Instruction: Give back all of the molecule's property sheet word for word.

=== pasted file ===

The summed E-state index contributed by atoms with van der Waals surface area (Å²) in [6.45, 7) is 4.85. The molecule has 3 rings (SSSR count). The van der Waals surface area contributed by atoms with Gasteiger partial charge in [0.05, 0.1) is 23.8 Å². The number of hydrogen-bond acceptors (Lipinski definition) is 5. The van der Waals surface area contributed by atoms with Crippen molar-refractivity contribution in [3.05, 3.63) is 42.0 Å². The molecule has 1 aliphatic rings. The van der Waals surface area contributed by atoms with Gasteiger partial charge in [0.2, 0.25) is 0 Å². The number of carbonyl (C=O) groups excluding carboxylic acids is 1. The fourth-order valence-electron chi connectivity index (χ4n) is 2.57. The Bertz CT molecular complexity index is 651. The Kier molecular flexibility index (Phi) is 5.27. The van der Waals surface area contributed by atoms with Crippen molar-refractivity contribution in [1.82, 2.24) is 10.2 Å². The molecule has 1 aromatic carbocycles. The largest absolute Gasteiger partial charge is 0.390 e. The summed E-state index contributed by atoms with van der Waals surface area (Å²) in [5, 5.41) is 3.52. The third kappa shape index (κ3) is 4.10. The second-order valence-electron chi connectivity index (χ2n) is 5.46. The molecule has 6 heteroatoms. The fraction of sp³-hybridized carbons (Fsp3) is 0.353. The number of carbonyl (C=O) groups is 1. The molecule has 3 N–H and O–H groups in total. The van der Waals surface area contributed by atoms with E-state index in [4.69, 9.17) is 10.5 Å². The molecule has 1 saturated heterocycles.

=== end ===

The summed E-state index contributed by atoms with van der Waals surface area (Å²) in [6.45, 7) is 4.85. The molecule has 3 rings (SSSR count). The van der Waals surface area contributed by atoms with Gasteiger partial charge in [0.05, 0.1) is 23.8 Å². The number of hydrogen-bond acceptors (Lipinski definition) is 5. The van der Waals surface area contributed by atoms with Crippen molar-refractivity contribution in [3.05, 3.63) is 42.0 Å². The molecule has 1 aliphatic rings. The van der Waals surface area contributed by atoms with Gasteiger partial charge in [0.2, 0.25) is 0 Å². The number of carbonyl (C=O) groups excluding carboxylic acids is 1. The fourth-order valence-electron chi connectivity index (χ4n) is 2.57. The Bertz CT molecular complexity index is 651. The Kier molecular flexibility index (Phi) is 5.27. The van der Waals surface area contributed by atoms with Crippen molar-refractivity contribution in [1.82, 2.24) is 10.2 Å². The molecule has 1 aromatic carbocycles. The largest absolute Gasteiger partial charge is 0.390 e. The summed E-state index contributed by atoms with van der Waals surface area (Å²) in [5, 5.41) is 3.52. The third kappa shape index (κ3) is 4.10. The second-order valence-electron chi connectivity index (χ2n) is 5.46. The molecule has 6 heteroatoms. The fraction of sp³-hybridized carbons (Fsp3) is 0.353. The number of carbonyl (C=O) groups is 1. The molecule has 3 N–H and O–H groups in total. The van der Waals surface area contributed by atoms with E-state index in [4.69, 9.17) is 10.5 Å². The molecule has 1 saturated heterocycles.